(CNN)Five of CNN's correspondents gathered recently to discuss how the world changed in 2015 and what may come in the year ahead. Nick Paton Walsh, Nima Elbagir, Ivan Watson, Clarissa Ward and Arwa Damon sat down with videographer Claudia Morales and talked about the stories, issues and people they had covered. See their conversations in a series of videos and catch up on the key stories of our time. Here, Myanmar. Also in the series: ISIS; Russia; the refugee crisis
Myanmar: What happened in 2015 and what's ahead
Myanmar is undergoing a remarkable transition, with one of the world's most reviled military juntas voluntarily giving way to a democratic government. This reform process culminated in 2015 in a landmark general election.
For decades, the military ruled the country with an iron fist. Advocates of democracy were routinely thrown in jail and human rights violated. The country lagged behind the rest of world, still relying on things like typewriters, land-line phones and mimeographs.
Five years ago, everything began to change. The government released national icon and democracy leader Aung San Suu Kyi after decades of on- and off-again house arrest. A nominal civilian government took power and Suu Kyi won a seat in parliament by elections. The world took note, easing sanctions on the country and allowing the once isolated state to rejoin the international community.
Aung San Suu Kyi's National League for Democracy swept November's general election, taking more than 77% of the seats up for grabs in parliament. This landslide will give the party the power to pass bills and to elect the country's president. Such a resounding victory was key for the NLD, because the country's constitution automatically grants the military control of a quarter of parliament. The NLD needed more than two-thirds of the elected seats for an effective majority.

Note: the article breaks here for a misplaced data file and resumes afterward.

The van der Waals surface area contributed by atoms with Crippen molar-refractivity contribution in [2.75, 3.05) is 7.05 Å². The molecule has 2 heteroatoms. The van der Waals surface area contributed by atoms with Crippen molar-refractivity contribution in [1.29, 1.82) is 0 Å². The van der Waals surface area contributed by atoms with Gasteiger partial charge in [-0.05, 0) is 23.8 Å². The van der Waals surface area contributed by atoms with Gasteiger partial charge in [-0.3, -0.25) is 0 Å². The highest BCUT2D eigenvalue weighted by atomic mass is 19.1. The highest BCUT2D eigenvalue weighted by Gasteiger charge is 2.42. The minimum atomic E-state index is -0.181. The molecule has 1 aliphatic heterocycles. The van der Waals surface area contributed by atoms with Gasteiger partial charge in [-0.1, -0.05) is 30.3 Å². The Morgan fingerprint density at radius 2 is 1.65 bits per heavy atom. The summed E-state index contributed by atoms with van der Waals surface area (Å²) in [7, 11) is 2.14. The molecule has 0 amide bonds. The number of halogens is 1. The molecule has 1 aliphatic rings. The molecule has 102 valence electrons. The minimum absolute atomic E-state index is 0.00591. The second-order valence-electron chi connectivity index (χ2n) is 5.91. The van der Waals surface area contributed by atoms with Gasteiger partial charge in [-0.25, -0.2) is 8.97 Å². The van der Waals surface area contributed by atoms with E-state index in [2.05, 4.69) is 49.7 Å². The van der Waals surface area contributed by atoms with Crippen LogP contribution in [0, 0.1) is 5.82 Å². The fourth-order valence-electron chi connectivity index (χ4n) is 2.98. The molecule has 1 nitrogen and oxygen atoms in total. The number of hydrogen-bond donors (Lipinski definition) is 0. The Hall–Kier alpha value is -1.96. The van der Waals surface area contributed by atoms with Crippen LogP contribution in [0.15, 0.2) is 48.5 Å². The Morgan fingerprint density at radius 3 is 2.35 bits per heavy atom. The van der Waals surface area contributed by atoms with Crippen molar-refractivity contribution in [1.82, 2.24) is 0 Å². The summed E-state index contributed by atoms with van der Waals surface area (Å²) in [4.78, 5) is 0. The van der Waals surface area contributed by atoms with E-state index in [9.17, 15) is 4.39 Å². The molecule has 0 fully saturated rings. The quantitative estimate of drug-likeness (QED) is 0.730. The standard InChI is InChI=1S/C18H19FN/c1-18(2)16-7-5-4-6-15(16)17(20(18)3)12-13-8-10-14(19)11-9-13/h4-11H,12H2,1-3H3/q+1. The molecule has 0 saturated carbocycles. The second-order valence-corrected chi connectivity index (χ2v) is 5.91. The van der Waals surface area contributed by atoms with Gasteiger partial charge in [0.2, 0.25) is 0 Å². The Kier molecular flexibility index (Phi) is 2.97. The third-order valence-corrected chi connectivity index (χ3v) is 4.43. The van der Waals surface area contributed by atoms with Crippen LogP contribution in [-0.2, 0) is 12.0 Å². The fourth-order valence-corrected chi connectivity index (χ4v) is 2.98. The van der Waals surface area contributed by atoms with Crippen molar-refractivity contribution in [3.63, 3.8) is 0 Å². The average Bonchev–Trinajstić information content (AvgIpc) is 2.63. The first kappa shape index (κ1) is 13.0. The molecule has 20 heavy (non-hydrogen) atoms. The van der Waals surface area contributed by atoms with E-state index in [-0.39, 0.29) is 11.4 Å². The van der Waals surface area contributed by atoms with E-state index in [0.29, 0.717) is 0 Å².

The election has cemented the power of Aung San Suu Kyi, who will guide Myanmar's continuing transformation. The daughter of the country's independence hero, Aung San, she's truly a beloved figure. Many see her life as a sacrifice for the freedom of Myanmar's people, because she spent years under house arrest far from her British husband and two sons.
Myanmar's new NLD-controlled parliament will convene for the first time at the end of January. It is responsible for electing the country's new president, but with one big limitation. The current constitution bars the election of Suu Kyi because she has relatives with foreign passports. It's unclear who the NLD will elect, but it is clear who will call the shots. Before the election, Aung San Suu Kyi said she would be "above the President" if her party won.
The new government faces a country full of optimism, but also significant challenges. More than 15 armed militias still operate in Myanmar. Though progress has been made on human rights, some groups, including the Muslim Rohingya minority, still face persecution.